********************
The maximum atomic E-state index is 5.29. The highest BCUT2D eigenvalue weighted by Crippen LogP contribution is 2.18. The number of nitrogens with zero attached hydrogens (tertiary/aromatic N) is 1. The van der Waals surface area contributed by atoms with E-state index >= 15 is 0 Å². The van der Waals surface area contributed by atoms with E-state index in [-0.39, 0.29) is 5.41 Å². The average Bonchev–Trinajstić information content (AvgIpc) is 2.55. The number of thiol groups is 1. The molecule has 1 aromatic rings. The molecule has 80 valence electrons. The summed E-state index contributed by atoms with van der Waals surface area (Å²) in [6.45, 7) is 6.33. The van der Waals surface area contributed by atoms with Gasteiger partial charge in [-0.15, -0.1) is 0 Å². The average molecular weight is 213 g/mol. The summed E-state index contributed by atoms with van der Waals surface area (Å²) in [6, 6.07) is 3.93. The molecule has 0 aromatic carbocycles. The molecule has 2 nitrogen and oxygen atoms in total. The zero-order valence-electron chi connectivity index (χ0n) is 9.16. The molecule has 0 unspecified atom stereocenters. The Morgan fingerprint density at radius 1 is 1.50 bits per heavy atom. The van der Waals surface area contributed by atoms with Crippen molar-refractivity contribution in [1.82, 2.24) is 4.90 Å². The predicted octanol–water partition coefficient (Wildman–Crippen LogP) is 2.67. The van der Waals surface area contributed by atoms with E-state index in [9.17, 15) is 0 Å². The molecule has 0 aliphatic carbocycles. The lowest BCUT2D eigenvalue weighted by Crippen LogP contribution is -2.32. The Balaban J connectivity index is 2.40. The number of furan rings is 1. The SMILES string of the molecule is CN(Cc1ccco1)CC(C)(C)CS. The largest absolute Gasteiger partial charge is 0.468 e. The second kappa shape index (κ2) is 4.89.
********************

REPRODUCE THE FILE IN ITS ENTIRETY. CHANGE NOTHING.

The maximum atomic E-state index is 5.29. The highest BCUT2D eigenvalue weighted by Crippen LogP contribution is 2.18. The number of nitrogens with zero attached hydrogens (tertiary/aromatic N) is 1. The van der Waals surface area contributed by atoms with E-state index >= 15 is 0 Å². The van der Waals surface area contributed by atoms with E-state index in [-0.39, 0.29) is 5.41 Å². The average Bonchev–Trinajstić information content (AvgIpc) is 2.55. The number of thiol groups is 1. The molecule has 1 aromatic rings. The molecule has 80 valence electrons. The summed E-state index contributed by atoms with van der Waals surface area (Å²) in [6.45, 7) is 6.33. The van der Waals surface area contributed by atoms with Gasteiger partial charge in [-0.15, -0.1) is 0 Å². The average molecular weight is 213 g/mol. The summed E-state index contributed by atoms with van der Waals surface area (Å²) in [6, 6.07) is 3.93. The molecule has 0 aromatic carbocycles. The molecule has 2 nitrogen and oxygen atoms in total. The zero-order valence-electron chi connectivity index (χ0n) is 9.16. The molecule has 0 unspecified atom stereocenters. The Morgan fingerprint density at radius 1 is 1.50 bits per heavy atom. The van der Waals surface area contributed by atoms with Crippen molar-refractivity contribution in [1.82, 2.24) is 4.90 Å². The predicted octanol–water partition coefficient (Wildman–Crippen LogP) is 2.67. The van der Waals surface area contributed by atoms with E-state index in [9.17, 15) is 0 Å². The molecule has 0 aliphatic carbocycles. The lowest BCUT2D eigenvalue weighted by Crippen LogP contribution is -2.32. The Balaban J connectivity index is 2.40. The number of furan rings is 1. The SMILES string of the molecule is CN(Cc1ccco1)CC(C)(C)CS. The largest absolute Gasteiger partial charge is 0.468 e. The second kappa shape index (κ2) is 4.89.